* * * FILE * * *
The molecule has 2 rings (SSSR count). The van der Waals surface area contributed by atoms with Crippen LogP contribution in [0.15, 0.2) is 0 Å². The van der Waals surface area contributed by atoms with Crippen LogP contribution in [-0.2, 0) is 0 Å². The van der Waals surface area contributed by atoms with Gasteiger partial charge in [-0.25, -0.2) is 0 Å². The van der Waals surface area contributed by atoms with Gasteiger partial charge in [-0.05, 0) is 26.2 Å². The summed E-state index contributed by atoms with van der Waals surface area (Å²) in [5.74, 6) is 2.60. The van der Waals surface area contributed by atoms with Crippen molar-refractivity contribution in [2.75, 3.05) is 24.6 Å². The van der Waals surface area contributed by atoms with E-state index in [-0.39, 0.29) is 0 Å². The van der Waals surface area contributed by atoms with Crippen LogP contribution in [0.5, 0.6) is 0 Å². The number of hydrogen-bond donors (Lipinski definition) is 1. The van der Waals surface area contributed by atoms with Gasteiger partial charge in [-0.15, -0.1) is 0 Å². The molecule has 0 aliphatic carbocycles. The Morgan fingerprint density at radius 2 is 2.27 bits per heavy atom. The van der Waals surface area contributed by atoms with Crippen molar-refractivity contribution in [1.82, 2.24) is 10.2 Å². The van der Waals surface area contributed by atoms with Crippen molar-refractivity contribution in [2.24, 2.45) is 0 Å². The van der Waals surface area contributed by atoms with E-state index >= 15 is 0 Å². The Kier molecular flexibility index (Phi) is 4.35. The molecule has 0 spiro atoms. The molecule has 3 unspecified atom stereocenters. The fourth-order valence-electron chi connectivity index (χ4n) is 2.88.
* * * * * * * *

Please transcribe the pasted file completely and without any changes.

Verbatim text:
The molecule has 2 rings (SSSR count). The van der Waals surface area contributed by atoms with Crippen LogP contribution in [0.15, 0.2) is 0 Å². The van der Waals surface area contributed by atoms with Crippen LogP contribution in [-0.2, 0) is 0 Å². The van der Waals surface area contributed by atoms with Gasteiger partial charge in [-0.25, -0.2) is 0 Å². The van der Waals surface area contributed by atoms with Gasteiger partial charge in [-0.05, 0) is 26.2 Å². The summed E-state index contributed by atoms with van der Waals surface area (Å²) in [5.74, 6) is 2.60. The van der Waals surface area contributed by atoms with Crippen molar-refractivity contribution in [2.75, 3.05) is 24.6 Å². The van der Waals surface area contributed by atoms with E-state index in [-0.39, 0.29) is 0 Å². The van der Waals surface area contributed by atoms with Crippen LogP contribution in [0.5, 0.6) is 0 Å². The number of hydrogen-bond donors (Lipinski definition) is 1. The van der Waals surface area contributed by atoms with Gasteiger partial charge in [-0.15, -0.1) is 0 Å². The molecule has 0 aliphatic carbocycles. The Morgan fingerprint density at radius 2 is 2.27 bits per heavy atom. The van der Waals surface area contributed by atoms with Crippen molar-refractivity contribution in [1.82, 2.24) is 10.2 Å². The van der Waals surface area contributed by atoms with Crippen molar-refractivity contribution in [2.24, 2.45) is 0 Å². The van der Waals surface area contributed by atoms with E-state index >= 15 is 0 Å². The Kier molecular flexibility index (Phi) is 4.35. The molecule has 0 spiro atoms. The molecule has 3 unspecified atom stereocenters. The fourth-order valence-electron chi connectivity index (χ4n) is 2.88.